- The Farm
- The Alliance
Loss has my attention today. I was out walking the land with a dear friend that has never been here before. I came back to learn that the Senate confirmed Brett Kavanaugh to the Supreme Court by two votes. If both Lisa Murkowski and Joe Manchin had voted “no”, we would be looking toward a less scary future.
Even then, it’s scary. The Amazon rainforest is no longer a carbon sink. https://e360.yale.edu/digest/study-finds-tropical-forests-are-no-longer-carbon-sinks. The Arctic is melting – https://physicsworld.com/a/arctic-thaw-imperils-climate-goals/. And hate, fear, partisanship rule the day in more countries than our own. 2400 children are now in that immigrant camp in Texas, and families are not being reunited. Within five or ten years we likely face a world far different from even the one we know now – let along the green and abundant world of my childhood.
My past week has mostly been about the tornado. My house was close to the path of the strongest of several tornadoes that came through Rice County. It missed the house and took down dozens of trees. I’m still shocked when I look at the fallen and twisted trees. But also now, with much clearing done, I’m looking forward to what might be possible. I have little trees looking for homes – they will tell me where to plant them.
I’d been planning for the land care retreat, just three weeks away, planning to work with some of Martín Prechtel’s teachings. I’d thought of making a sacred compost pile; Martín talks about composting as honoring death and decay. Now it’s more likely that we’ll work with wildness, making an offering to the wild beings (deer, gophers, quackgrass) that threaten the orchard, as we also nurture the trees and spaces that support them. The orchard is weak because of neglect, not the storm; its weakness is influenced by conventional agriculture, erratic weather (climate change), and all the rest – and it longs for human attention too.
The grief of that neglect, and the grief of climate change, of tornado losses, of everyone we’ve loved who has died, of creeping fascism in politics here and in so much of the world – we’ll allow our grief to nourish the orchard as we do weeding, mulching, planting, cutting. And wildness will be welcome in this time. Because the gardens will not be strong unless the wilderness is stronger, and our habit of trying to control it leads to an inevitable end. We’ll allow the grief of lost trees and loss of control, and move toward our natural place in the family of living beings. Which means receiving gifts and giving them, in the spirit of offering, giving back to the earth which gives us our lives.
I’ve been promising to write about my summer’s retreat, but that will wait for the moment. Life is moving, alive, growing. I will write about that later, and also about the conference two weeks ago that was so exciting.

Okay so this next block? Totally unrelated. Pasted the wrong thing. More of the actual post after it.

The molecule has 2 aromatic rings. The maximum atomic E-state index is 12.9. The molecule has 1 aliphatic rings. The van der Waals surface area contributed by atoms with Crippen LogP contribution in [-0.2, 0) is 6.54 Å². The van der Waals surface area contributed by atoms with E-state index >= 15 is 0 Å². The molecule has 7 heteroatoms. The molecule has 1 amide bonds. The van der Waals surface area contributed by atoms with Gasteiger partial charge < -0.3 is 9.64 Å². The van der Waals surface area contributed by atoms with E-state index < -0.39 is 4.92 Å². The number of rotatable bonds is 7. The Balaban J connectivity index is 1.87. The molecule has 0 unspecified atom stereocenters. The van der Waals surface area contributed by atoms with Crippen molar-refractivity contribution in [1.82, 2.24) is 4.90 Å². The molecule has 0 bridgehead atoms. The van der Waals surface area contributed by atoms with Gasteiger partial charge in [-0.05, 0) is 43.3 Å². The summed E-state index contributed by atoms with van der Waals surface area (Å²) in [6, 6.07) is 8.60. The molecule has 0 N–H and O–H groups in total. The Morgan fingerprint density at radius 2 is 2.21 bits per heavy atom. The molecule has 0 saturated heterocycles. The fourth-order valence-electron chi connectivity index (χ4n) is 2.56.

I have one simple request, though. During a solo in the wilderness, I made a vow to support the pine trees of the world – trees that are being attacked by pine bark beetles and blister rust, that are going up in flames. The beetles attach when the trees are stressed by drought or fire. Their attacks make the trees more susceptible to wildfire, which both heats directly and adds carbon dioxide to the atmosphere. My vow was to strengthen the trees so they will not burn. At one moment, I could sense that the trees had already accomplished this; at another I knew they needed our help.
Please support your local pine trees. I can’t tell you how. Currently I’m offering chanting and prayers and healing energy; do whatever comes to you.
I’m joining a local group working on stopping Line 3, the tar sands pipeline through northern Minnesota – defending our shared home and confronting the state government that I know best. While my strongest draw is toward the plants and earth, I am compelled to join with other human beings as well.
I recommend this article, which as I was reading about the Kavanaugh hearing reminded me of balance.
Howard Zinn in 2005: https://progressive.org/op-eds/howard-zinn-despair-supreme-court/.
“Our culture – the media, the educational system – tries to crowd out of our political consciousness everything except who will be elected President and who will be on the Supreme Court, as if these are the most important decisions we make. They are not. They deflect us from the most important job citizens have, which is to bring democracy alive by organizing, protesting, engaging in acts of civil disobedience that shake up the system.”
Bless you all. I hope you’re voting, this year of all years – please make sure you’re registered. Please love your humans and your earth-beings, and please be well and happy.